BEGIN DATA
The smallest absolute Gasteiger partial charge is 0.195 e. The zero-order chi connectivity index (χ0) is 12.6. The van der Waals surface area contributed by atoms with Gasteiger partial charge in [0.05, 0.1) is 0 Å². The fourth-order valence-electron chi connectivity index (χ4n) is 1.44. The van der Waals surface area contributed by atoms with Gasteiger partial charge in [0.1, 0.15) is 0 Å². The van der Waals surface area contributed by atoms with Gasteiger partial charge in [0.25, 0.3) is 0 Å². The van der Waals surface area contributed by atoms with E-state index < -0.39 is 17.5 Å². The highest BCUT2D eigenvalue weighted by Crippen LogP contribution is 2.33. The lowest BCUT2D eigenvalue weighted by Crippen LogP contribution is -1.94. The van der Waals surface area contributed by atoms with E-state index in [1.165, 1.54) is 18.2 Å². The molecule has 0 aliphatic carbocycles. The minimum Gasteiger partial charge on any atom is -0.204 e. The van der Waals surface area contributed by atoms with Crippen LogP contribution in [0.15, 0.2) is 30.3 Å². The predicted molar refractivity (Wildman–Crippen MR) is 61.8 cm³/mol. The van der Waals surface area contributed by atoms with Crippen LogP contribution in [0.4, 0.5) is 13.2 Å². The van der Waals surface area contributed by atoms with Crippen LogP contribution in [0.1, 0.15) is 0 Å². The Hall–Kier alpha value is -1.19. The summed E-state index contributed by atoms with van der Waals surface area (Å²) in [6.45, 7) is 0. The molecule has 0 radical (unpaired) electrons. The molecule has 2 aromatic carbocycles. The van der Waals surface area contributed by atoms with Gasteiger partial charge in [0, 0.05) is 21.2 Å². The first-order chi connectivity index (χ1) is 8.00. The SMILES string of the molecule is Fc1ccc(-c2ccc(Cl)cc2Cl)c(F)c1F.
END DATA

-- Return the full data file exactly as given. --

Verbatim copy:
The smallest absolute Gasteiger partial charge is 0.195 e. The zero-order chi connectivity index (χ0) is 12.6. The van der Waals surface area contributed by atoms with Gasteiger partial charge in [0.05, 0.1) is 0 Å². The fourth-order valence-electron chi connectivity index (χ4n) is 1.44. The van der Waals surface area contributed by atoms with Gasteiger partial charge in [0.1, 0.15) is 0 Å². The van der Waals surface area contributed by atoms with Gasteiger partial charge in [0.25, 0.3) is 0 Å². The van der Waals surface area contributed by atoms with E-state index < -0.39 is 17.5 Å². The highest BCUT2D eigenvalue weighted by Crippen LogP contribution is 2.33. The lowest BCUT2D eigenvalue weighted by Crippen LogP contribution is -1.94. The van der Waals surface area contributed by atoms with E-state index in [1.165, 1.54) is 18.2 Å². The molecule has 0 aliphatic carbocycles. The minimum Gasteiger partial charge on any atom is -0.204 e. The van der Waals surface area contributed by atoms with Crippen LogP contribution in [0.15, 0.2) is 30.3 Å². The predicted molar refractivity (Wildman–Crippen MR) is 61.8 cm³/mol. The van der Waals surface area contributed by atoms with Crippen LogP contribution in [0.4, 0.5) is 13.2 Å². The van der Waals surface area contributed by atoms with Crippen LogP contribution in [0.1, 0.15) is 0 Å². The Hall–Kier alpha value is -1.19. The summed E-state index contributed by atoms with van der Waals surface area (Å²) in [6.45, 7) is 0. The molecule has 0 radical (unpaired) electrons. The molecule has 2 aromatic carbocycles. The van der Waals surface area contributed by atoms with Gasteiger partial charge in [0, 0.05) is 21.2 Å². The first-order chi connectivity index (χ1) is 8.00. The SMILES string of the molecule is Fc1ccc(-c2ccc(Cl)cc2Cl)c(F)c1F.